Battle Worlds: Kronos taps into the nostalgia of games such as Battle Isle and Advanced War, with its turn-based unit control, vast maps and strategic options, and challenging objectives. And whilst the challenge is truly testing at times, there’s a lot of fun and satisfaction to be had finally conquering the AI.
As a brand new commander, you are tasked with taking command of a wide variety of land, sea and air units in order to complete a selection of military campaigns against other organisations across multiple battlefields on the planet. Narratively this is set up as a form of entertainment for the general populous, with each organisation testing out their military hardware and fighting it out for glory, victory, and TV ratings. It’s a fascinating concept that is often reflexed upon by your soldiers, fellow commanders, and TV anchors, bringing in to question the morality of it all and its purpose.
However, the story fails to go as dark as you might expect or as deep as you might hope; keeping you entertained enough to continue against the harsh AI, but not immersing you enough for you to really care. Fortunately coming up with tactics on the fly to deal with your enemies is more than engaging enough to make up for the narrative.
Missions typically start with a simple objective that cascades into multiple levels of complexity as you try to complete it. It’s a fairly predictable ebb and flow of trying to get to one point on the map or destroy a specific target, new enemy units or bases appear, or new, more challenging terrain is uncovered on the way, and your primary objective takes a back seat as you fight and manoeuvre around the many obstacles thrown in your path. It’s a fun a slow-paced affaire that can feel horrendously frustrating if you make a mistake but excitingly intense and enjoyable when your tactics pay off.
You move units individually one at a time, with each possessing a certain amount of actions they can perform in a single turn. Often these actions will include a single move action – allowing you to move the unit up to a maximum distance within a circle – and an attack action. Depending on the unit and its upgrades, you may have additional actions or entirely different ones, such as the Bandit which has two actions that are nonspecific, allowing that unit to move twice, fire twice, or perform one of each. Understanding and managing your unit’s actions, movement distance, attack distance, and vulnerabilities, is key to victory. Artillery units and ranged attack vehicles are better left behind a strong frontline, heavy tanks should form the frontline, and the smaller faster units can be used to mop up severely damaged opponents with hit and run tactics.
Figuring out how to use your units is an interesting challenge and where a great deal of the strategy comes in. Infantry units, for example, can travel through forests to help flank enemies, meanwhile large artillery units need to be deployed before firing so some forethought is required in where to set them up and how to keep them safe. Meanwhile, the AI is aggressive and savvy enough to come up with tactics of their own, frequently engaging you with the right units for the job and testing your resolve. It can be great fun.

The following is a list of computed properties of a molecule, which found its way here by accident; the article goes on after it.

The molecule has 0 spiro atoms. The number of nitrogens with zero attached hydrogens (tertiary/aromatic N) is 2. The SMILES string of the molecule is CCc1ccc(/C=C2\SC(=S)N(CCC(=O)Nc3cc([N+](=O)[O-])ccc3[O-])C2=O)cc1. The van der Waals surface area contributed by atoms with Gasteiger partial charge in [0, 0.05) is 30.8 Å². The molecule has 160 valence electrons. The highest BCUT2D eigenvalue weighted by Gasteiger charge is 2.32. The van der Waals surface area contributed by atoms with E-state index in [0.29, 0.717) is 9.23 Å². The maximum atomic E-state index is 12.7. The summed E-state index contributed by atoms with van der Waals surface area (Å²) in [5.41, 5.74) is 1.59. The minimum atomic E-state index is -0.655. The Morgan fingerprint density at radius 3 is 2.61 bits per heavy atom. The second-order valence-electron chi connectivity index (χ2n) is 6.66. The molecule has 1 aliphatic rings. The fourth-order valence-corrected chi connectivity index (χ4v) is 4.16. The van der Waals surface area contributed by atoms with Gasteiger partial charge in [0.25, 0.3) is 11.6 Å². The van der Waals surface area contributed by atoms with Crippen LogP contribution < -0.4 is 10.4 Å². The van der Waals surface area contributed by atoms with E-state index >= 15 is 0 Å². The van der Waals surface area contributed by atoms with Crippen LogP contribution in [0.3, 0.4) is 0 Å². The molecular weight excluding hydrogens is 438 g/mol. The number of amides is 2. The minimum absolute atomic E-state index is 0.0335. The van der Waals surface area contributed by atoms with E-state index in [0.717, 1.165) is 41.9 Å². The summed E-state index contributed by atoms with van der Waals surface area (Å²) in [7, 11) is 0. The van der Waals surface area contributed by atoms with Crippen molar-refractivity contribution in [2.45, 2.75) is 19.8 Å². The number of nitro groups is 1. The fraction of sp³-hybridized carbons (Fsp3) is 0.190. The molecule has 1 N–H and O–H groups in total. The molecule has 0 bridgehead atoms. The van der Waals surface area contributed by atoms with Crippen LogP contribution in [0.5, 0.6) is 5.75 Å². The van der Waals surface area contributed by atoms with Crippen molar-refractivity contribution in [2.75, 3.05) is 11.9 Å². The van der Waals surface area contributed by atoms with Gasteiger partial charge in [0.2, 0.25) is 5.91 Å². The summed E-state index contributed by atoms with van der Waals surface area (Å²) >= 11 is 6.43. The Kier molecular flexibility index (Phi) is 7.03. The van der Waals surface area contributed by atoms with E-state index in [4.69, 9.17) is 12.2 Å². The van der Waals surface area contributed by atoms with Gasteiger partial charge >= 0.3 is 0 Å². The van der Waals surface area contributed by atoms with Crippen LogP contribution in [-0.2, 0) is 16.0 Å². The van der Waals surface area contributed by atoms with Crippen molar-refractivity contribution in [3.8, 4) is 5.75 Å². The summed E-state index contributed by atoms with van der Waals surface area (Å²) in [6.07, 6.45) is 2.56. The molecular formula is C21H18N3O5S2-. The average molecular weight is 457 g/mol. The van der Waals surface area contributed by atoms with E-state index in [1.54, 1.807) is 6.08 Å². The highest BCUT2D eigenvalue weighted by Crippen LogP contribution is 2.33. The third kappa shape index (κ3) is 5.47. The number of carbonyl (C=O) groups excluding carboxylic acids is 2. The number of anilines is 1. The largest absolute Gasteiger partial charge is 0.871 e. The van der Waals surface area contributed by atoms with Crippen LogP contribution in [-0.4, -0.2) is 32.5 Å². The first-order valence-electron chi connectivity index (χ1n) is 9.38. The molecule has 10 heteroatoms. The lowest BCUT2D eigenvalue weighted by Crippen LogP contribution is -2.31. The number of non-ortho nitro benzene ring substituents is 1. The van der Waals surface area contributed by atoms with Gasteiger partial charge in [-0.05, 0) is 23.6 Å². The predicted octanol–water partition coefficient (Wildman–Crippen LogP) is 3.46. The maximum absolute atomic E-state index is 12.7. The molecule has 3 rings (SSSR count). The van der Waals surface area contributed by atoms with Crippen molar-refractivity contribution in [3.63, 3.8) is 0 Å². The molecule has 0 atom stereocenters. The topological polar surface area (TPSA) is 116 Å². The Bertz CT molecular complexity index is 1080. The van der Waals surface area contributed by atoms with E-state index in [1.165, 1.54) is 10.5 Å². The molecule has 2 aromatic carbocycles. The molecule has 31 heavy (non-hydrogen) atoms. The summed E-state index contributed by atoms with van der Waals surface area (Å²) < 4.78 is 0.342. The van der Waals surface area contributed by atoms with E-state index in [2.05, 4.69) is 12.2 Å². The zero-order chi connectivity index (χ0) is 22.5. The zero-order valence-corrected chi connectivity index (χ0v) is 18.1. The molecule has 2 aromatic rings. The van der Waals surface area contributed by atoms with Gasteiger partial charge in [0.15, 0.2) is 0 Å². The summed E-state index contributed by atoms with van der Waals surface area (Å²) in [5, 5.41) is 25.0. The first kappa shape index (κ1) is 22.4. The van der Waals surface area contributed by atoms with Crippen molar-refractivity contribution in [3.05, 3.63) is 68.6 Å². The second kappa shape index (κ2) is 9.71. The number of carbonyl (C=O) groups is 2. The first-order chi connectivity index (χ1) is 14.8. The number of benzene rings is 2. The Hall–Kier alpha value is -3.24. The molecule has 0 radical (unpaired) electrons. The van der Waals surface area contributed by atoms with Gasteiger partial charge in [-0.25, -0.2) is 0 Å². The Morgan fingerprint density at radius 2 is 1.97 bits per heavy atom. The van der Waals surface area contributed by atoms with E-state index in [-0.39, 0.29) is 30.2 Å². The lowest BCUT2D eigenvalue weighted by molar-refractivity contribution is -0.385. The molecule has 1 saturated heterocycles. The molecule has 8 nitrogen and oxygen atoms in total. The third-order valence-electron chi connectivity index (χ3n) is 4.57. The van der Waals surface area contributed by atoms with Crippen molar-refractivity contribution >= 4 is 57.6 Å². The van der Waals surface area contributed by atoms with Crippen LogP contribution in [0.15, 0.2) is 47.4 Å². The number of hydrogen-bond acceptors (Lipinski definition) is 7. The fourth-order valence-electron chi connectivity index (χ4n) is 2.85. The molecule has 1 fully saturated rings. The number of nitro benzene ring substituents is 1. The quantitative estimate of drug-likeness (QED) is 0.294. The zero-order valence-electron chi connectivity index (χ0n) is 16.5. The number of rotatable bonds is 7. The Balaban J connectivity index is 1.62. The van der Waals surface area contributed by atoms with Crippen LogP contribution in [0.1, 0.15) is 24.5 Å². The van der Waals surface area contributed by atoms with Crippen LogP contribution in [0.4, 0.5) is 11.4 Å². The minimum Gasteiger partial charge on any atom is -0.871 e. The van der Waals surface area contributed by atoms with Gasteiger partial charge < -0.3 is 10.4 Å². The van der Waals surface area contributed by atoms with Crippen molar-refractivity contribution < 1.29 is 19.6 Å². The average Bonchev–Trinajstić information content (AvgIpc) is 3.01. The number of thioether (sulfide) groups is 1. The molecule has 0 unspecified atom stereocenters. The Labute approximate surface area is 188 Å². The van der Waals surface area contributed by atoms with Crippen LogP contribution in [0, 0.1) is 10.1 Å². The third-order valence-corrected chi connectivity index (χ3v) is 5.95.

Automatic checkpoints are generated during missions to give you the option to re-load if things go wrong, however, they aren’t the most generously generated checkpoints so manually saving is a much better idea, and getting into the habit of saving often is strongly advised. This is especially important because each mission will play out in a specific way, with the first time you tackle it often being reduced to an expedition just so you can figure out what to expect before a re-load and a proper attempt. Continually failing because you can’t figure out precisely how to beat the AI during a mission can be frustrating, and it’s unfortunate that you’re often challenged with scenarios that appear to only have one way of surviving. Overall the missions allow you to use whatever tactics best suit you, but these skirmishes and events within missions are far less flexible.
With units requiring individual control, the pace is slow and methodical, this suits the actions just fine for the most part, allowing you to plan your attacks and carefully micromanage every engagement, however, when it comes to simply moving around the map it can become tedious. This is especially evident when you gain access to buildings and can build additional troops. Moving them to the front line to join your main force one at a time is a frustrating distraction when you’re more interested in concocting grand strategies to conquer nearby foes.
Beyond the lengthy campaign are a small selection of challenge maps that test your skills as a commander even more. However, there’s no sign of the multiplayer component the PC version has, which is very disappointing.
Battle Worlds: Kronos is hugely challenging but a great deal of fun once you understand your unit’s strengths and weaknesses. It’s wonderful to see strategy games like this finally hit the Xbox One, with the turn-based nature of the title making the controller a perfectly viable option. The slow pace and the micromanaging of units may put some people off if they’re more familiar with C&C rather than Battle Isle, but if you can stomach the odd tactical restriction in-mission then this turn-based beast is certainly for you.
Thanks to Xbox and Nordic Games for supporting TiX